SAN FRANCISCO, Calif.- Albert Woodfox, one of the "Angola Three," gained his unfortunate fame for serving over 40 years in solitary confinement -- the longest in U.S. prison history. After decades of activism and confinement - Woodfox's conviction was overturned for the third and final time. Woodfox will share his story of injustice, resilience, and hope at the 46th Annual California Attorneys for Criminal Justice Seminar on December 7th in San Francisco. His new book, Solitary, is a 2019 National Book Award finalist and a powerful call to reform the inhumanity of solitary confinement.
Woodfox has been featured in national press including the New York Times and NPR; at colleges including Harvard and Yale; and internationally at speaking events in London, Paris, Denmark, Sweden, and Belgium.
During his incarceration, Woodfox advocated improving conditions at the notoriously cruel and violent Angola prison. He led petitions and hunger strikes to provide education to prisoners, protest segregation, and speak out against violence.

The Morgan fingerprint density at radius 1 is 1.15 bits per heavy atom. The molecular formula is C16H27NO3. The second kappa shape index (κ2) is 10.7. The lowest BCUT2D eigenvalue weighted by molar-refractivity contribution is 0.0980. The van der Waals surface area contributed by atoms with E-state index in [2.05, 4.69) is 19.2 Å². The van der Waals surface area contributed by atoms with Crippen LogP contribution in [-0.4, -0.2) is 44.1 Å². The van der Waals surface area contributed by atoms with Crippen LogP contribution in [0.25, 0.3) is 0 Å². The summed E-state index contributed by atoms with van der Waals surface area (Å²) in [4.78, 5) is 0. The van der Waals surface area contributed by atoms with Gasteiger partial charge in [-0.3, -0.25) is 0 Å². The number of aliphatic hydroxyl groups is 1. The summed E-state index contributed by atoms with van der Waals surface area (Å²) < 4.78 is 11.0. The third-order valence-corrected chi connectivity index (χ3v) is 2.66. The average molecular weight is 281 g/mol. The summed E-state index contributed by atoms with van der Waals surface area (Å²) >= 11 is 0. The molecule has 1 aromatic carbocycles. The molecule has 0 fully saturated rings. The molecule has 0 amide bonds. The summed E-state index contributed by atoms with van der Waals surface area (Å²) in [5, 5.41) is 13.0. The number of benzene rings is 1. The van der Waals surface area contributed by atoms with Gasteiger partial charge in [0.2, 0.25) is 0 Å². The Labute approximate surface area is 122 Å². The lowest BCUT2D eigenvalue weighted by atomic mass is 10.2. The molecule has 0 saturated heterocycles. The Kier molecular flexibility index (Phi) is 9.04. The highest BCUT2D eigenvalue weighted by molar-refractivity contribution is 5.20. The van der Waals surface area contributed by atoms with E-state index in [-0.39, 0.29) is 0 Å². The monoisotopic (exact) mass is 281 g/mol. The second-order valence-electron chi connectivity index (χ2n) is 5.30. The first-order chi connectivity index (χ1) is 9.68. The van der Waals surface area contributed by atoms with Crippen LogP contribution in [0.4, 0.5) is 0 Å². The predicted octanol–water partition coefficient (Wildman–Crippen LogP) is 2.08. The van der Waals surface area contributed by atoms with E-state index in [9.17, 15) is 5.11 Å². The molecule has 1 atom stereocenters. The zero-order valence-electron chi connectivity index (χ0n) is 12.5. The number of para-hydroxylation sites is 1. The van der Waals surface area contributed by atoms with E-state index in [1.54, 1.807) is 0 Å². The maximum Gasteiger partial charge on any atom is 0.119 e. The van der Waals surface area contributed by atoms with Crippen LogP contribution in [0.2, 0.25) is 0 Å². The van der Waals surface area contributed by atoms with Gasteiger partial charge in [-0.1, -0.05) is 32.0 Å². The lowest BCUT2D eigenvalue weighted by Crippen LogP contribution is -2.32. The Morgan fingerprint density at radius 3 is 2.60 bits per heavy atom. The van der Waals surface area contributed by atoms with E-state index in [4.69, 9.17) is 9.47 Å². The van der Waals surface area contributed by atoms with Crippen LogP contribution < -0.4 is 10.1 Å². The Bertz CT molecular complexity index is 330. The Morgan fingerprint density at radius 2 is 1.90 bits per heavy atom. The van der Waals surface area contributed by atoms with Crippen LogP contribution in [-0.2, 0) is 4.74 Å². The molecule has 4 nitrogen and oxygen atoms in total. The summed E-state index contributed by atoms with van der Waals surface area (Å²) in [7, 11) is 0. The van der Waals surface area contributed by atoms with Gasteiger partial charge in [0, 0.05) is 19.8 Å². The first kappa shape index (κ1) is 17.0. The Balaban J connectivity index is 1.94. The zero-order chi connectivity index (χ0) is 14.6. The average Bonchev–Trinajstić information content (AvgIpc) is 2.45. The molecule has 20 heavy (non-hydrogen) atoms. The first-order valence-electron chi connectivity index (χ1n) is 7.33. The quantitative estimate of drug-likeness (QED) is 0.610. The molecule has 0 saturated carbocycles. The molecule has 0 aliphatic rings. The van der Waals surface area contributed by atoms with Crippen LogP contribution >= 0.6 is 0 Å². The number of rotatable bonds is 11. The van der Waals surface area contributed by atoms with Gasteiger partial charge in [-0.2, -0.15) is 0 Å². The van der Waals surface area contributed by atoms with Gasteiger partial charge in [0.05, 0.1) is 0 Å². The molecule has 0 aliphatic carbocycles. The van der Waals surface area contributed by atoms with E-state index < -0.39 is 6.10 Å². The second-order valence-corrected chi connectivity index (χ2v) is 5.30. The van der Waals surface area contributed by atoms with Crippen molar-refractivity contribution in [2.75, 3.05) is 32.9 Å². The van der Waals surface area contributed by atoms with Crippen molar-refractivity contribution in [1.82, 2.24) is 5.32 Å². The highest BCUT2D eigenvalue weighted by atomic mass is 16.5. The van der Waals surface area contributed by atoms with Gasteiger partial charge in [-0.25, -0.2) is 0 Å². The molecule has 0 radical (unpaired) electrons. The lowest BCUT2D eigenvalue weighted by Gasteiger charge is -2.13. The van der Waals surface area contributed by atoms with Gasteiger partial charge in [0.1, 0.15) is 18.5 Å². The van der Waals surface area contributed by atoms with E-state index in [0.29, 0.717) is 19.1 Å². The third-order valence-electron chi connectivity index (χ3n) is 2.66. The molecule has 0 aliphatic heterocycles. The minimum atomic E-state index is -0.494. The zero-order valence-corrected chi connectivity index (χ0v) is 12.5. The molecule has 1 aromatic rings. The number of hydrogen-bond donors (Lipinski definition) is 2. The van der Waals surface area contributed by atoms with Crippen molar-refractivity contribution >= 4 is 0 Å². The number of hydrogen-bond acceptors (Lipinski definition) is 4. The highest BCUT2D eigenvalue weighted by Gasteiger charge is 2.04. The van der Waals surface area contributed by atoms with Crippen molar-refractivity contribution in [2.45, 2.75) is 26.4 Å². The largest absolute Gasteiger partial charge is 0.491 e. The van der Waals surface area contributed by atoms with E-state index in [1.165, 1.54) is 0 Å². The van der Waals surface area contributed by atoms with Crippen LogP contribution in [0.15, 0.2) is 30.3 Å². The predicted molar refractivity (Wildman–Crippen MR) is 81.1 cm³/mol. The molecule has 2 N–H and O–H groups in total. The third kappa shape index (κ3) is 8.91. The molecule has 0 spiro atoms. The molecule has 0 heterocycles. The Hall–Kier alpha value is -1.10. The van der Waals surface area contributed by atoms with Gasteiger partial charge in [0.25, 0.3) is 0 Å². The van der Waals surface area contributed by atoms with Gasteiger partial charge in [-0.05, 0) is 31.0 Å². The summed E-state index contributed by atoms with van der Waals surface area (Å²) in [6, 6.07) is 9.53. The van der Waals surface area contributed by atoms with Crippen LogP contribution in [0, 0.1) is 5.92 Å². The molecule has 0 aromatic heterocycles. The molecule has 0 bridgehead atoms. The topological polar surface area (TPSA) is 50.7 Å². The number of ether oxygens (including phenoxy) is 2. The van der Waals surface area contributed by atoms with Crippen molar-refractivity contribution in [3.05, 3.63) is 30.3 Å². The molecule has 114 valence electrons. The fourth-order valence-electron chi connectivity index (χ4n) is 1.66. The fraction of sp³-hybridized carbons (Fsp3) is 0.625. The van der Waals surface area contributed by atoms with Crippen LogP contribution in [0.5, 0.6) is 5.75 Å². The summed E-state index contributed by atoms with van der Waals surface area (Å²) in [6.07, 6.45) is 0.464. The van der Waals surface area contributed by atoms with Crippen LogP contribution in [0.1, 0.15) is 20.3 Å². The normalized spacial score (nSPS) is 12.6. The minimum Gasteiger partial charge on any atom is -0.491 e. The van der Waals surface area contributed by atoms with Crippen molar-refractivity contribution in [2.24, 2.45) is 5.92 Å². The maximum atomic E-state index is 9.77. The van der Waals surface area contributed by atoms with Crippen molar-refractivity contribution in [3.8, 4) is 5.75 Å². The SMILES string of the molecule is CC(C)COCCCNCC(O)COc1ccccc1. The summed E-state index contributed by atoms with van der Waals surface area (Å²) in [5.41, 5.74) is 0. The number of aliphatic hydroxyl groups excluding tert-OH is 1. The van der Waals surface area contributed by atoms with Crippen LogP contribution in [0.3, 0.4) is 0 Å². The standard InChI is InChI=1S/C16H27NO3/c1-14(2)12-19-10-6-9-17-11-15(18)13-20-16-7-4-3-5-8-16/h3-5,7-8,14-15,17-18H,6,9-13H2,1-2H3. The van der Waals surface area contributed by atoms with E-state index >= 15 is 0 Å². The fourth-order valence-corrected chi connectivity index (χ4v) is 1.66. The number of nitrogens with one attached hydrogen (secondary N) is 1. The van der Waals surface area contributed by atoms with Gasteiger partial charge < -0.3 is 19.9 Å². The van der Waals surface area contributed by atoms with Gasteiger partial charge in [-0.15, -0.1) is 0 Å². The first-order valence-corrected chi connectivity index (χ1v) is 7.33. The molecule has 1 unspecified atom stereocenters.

Woodfox will be interviewed live by world-renown criminal justice reformer, Columbia Law professor and Executive Director of the Neighborhood Defender Service of Harlem, Rick Jones, in front of an audience of California criminal defense attorneys. The special live interview is presented as a sponsorship Scorpion Designs and Hart Bail Bonds. The annual seminar will also feature programs on implicit bias in the criminal justice system, elimination of the "Trial Penalty," criminal justice reform in California and the future of the death penalty.